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T
August 22nd, 2017

“A touching and funny production directed gracefully by Anne Kauffman…For its Great White Way bow, it has enlisted a pair of fab actresses to portray the sisters…Kauffman moves the story at a calm pace despite the occasional fireworks…‘Marvin’s Room’ is a tragicomic story that boldly addresses the question of what happens when a caregiver needs a caregiver as well as a bittersweet reminder of the weight of family responsibility and heartbreaking loss.”
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DC Metro Theater Arts
July 7th, 2017

"McPherson’s captured them in all their tawdriness and their shining humanity...They are so specifically drawn, they become universal...Kauffman has staged it smoothly, and the eight actors are each stunningly on target. For some reason I can’t fathom, this very intimate glimpse at the interactions of eight very human beings is being played in the much-too-large American Airlines Theatre and, as a result, much of its impact is diminished...A rewarding place to be this summer."
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scribicide
July 2nd, 2017

"But what strikes me most about 'Marvin's Room' is its perceptiveness about the sick, about how we treat them and how they feel about it ... I deeply admire how it becomes demystified here, returned to the realm of the mundane and the slightly funny, where it always belonged."
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NJ.com
June 29th, 2017

"'Marvin's Room' is a terrific piece of writing—smart, funny, and offering little in the way of easy uplift...The new Broadway revival, superbly directed by Anne Kauffman, does 'Marvin's Room' extraordinary justice—it makes the case that a mostly forgotten play might just be a modern classic...Kauffman handles the broader aspects of the play with a gentle and warm touch. The characters in this show aren't defined by their quirks and eccentricities. They are deepened and humanized by them."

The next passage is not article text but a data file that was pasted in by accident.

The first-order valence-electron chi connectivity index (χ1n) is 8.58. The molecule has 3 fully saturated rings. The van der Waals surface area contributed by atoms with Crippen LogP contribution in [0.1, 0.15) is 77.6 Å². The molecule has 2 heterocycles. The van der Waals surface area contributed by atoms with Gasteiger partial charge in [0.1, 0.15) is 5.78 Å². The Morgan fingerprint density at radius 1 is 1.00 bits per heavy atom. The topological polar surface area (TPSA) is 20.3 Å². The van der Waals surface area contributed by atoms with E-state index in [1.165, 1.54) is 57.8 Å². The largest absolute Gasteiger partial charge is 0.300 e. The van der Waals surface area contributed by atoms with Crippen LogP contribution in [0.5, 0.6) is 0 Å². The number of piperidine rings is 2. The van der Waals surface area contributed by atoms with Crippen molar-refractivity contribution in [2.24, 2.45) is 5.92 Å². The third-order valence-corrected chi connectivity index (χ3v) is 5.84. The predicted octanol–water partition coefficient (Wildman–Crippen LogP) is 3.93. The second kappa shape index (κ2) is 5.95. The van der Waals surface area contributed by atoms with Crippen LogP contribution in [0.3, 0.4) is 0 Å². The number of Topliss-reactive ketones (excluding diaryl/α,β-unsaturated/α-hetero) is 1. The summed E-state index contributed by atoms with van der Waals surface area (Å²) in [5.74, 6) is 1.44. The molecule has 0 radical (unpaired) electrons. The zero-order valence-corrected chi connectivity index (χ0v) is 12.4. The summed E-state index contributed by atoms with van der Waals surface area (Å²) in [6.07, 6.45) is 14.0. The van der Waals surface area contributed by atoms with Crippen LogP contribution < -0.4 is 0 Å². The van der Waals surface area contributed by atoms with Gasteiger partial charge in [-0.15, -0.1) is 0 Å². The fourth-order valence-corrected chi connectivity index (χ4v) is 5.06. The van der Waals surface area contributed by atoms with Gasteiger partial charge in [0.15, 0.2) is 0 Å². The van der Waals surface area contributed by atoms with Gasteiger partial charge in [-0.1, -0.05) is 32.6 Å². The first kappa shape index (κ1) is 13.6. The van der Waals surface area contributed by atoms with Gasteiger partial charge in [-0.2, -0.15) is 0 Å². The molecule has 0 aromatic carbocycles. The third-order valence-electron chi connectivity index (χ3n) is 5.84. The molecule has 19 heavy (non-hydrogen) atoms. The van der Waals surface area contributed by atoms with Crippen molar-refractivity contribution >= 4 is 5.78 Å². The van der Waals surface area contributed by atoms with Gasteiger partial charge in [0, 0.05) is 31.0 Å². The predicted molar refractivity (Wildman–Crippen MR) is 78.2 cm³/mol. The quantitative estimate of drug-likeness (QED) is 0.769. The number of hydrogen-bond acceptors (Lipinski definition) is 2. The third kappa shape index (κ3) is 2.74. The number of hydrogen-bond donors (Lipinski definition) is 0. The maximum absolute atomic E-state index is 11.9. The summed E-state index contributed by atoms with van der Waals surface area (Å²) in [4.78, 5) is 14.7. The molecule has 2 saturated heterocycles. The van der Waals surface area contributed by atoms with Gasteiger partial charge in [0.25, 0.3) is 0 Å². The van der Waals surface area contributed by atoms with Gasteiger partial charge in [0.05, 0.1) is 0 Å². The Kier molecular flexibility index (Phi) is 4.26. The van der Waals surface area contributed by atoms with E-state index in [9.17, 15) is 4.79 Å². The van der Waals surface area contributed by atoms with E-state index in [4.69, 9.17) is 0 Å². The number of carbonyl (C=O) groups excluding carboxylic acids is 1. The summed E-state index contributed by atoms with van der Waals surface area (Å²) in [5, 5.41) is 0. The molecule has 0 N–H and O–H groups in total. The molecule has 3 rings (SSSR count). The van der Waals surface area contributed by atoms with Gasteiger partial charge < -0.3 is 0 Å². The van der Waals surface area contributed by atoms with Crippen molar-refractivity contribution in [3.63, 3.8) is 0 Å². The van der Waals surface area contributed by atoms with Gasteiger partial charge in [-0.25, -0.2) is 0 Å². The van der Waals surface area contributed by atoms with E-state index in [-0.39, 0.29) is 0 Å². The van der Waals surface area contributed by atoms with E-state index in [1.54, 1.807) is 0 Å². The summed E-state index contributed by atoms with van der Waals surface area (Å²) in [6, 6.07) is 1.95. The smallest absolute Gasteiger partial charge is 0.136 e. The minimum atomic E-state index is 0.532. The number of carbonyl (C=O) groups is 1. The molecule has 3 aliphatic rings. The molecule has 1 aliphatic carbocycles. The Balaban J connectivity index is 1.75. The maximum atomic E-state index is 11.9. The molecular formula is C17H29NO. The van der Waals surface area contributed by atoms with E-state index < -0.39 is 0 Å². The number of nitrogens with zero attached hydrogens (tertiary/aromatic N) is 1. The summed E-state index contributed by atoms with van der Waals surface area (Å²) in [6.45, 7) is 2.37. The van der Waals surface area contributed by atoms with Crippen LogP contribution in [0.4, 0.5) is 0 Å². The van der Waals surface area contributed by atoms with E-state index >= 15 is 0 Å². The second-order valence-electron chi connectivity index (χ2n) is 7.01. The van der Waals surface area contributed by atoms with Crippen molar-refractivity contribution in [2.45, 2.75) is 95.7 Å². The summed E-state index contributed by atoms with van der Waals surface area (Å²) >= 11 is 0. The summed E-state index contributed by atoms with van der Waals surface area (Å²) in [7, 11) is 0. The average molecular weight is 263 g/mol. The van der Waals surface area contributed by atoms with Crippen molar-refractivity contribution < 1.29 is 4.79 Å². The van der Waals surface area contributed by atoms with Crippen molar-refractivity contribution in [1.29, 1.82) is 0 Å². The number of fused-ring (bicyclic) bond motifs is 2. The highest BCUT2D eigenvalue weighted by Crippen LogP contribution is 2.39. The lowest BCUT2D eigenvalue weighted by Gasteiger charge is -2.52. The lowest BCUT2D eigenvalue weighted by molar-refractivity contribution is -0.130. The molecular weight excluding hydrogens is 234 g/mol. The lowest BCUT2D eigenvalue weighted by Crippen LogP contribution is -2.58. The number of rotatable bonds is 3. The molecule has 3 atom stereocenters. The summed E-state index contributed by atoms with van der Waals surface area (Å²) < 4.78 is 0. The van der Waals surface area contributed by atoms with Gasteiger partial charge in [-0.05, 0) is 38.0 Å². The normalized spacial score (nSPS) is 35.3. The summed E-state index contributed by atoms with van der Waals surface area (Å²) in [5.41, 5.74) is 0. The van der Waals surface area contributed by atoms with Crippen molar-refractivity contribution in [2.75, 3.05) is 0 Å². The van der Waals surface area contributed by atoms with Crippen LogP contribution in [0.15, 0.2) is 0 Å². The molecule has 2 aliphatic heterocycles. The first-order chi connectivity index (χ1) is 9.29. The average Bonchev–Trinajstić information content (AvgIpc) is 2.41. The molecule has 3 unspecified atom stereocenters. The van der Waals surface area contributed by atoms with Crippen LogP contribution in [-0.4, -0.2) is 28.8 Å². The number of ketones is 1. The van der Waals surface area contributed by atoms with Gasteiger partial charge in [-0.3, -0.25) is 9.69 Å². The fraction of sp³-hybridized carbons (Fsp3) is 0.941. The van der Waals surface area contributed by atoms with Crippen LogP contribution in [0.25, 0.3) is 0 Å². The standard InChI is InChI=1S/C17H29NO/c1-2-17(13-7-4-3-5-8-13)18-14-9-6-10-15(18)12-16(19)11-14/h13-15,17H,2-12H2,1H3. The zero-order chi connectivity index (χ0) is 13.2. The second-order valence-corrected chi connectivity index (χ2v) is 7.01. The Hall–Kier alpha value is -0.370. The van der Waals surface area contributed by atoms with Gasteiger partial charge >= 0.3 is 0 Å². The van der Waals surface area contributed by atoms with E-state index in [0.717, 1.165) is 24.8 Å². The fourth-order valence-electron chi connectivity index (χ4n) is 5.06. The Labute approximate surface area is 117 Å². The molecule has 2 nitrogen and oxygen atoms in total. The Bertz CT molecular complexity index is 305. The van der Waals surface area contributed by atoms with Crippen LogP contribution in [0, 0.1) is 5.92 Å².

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The Stage (UK)
June 30th, 2017

"The play treads well-worn family drama territory albeit with some laughs along the way. Under the direction of Anne Kauffman it’s given a fairly ho-hum Broadway debut...Kauffman avoids cloying sentimentality but she over-emphasizes each character interaction with a ponderous pace. Even with the play’s conspicuous tender moments, there’s not real heft in the material to resonate...Everyone is too still and the subtlety gets lost on a massive stage."
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Epoch Times
July 16th, 2017

"While the play touches on some very serious issues and offers a number of touching moments, this production often feels like a situation comedy, with snappy rejoinders coming thick and fast; or, alternatively, as a schmaltzy 'disease-of-the-week' television movie. Many of these problems come from Kauffman’s direction...Has a lot to say about the sacrifices people make for those they care about. The current Broadway revival however, doesn’t say it as well as it could."
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T
July 8th, 2017

"I loved Roundabout’s production of 'Marvin’s Room'...The show is about characters I care about, good people who at times lose their way because, like all of us, they are all too human...Kauffman has assembled a cast that makes these ordinary people and their ordinary lives meaningful. Taylor and Garofalo clearly get the fraught relationship of sisters. DiFalco and Padovan are gut-wrenching...It taught me lessons, not new ones, but ones we have to learn over and over again."
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StageZine
July 9th, 2017

"Although an often touching play, this mostly reverent revival never fully envelops you...The stage is so huge for such an intimate piece...Instead of bringing the family together in crisis, it places them in separate voids...The play works best when it deals with the intimate subjects like the path the two sisters took...The performances shine...One wonders if 'Marvin’s Room' could have been much more immediate and immersive had it played at the more intimate Laura Pels Theatre."